The representation of Aphrodite Ourania, with a foot resting on a tortoise, was read later as emblematic of discretion in conjugal love ; the image is credited to Phidias, in a chryselephantine sculpture made for Elis, of which we have only a passing remark by Pausanias.
It is somewhat unusual for directors to be credited co-editors, although the Coen Brothers and Robert Rodriguez have both directed and edited nearly all of their films.
Ambrose is traditionally credited but not actually known to have composed any of the repertory of Ambrosian chant also known simply as " antiphonal chant ", a method of chanting where one side of the choir alternately responds to the other.
) However, Ambrosian chant was named in his honor due to his contributions to the music of the Church ; he is credited with introducing hymnody from the Eastern Church into the West.
St. Ambrose was also traditionally credited with composing the hymn Te Deum, which he is said to have composed when he baptised St. Augustine of Hippo, his celebrated convert.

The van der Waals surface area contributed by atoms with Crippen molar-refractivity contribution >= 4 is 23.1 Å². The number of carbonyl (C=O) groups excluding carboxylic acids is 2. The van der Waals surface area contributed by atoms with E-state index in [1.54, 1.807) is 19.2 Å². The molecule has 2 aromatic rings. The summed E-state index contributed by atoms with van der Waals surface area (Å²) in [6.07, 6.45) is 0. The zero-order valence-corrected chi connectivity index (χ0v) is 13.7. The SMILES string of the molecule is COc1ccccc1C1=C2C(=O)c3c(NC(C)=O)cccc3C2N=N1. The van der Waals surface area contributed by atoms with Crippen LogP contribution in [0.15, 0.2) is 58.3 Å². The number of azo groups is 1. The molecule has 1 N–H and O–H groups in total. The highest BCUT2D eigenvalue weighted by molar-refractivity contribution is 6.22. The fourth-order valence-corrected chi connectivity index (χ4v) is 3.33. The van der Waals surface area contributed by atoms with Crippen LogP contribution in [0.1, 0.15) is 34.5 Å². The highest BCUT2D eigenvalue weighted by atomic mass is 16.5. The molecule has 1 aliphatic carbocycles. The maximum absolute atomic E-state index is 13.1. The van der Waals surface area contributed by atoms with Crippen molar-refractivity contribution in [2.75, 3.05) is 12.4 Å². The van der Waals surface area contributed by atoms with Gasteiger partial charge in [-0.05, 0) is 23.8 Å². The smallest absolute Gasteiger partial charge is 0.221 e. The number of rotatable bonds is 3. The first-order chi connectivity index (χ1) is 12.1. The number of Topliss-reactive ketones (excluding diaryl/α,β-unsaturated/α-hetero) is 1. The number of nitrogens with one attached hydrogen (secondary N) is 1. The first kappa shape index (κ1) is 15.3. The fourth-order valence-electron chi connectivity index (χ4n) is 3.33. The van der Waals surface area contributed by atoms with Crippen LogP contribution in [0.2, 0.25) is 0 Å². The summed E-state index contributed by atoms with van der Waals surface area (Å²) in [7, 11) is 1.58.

He is credited with the discovery of the element arsenic and experimented with photosensitive chemicals, including silver nitrate.
Alcaeus ( Alkaios, ) of Mytilene ( c. 620 – 6th century BC ), Greek lyric poet from Lesbos Island who is credited with inventing the Alcaic verse.
The idea and implementation is credited to Seward as Secretary of State, but Johnson approved the plan.
Strong oral traditions in the area warned of the importance of moving inland after a quake and is credited with saving many lives.
is and being
Ratified in the Republican Party victory in 1952, the Positive State is now evidenced by political campaigns being waged not on whether but on how much social legislation there should be.
A third, one of at least equal and perhaps even greater importance, is now being traversed: American immersion and involvement in world affairs.
As the dancer is depersonalized, his accouterments are animized, and the combined elements give birth to a new being.
When Heidegger and Sartre speak of a contrast between being and existence, they may be right, I don't know, but their language is too philosophical for me.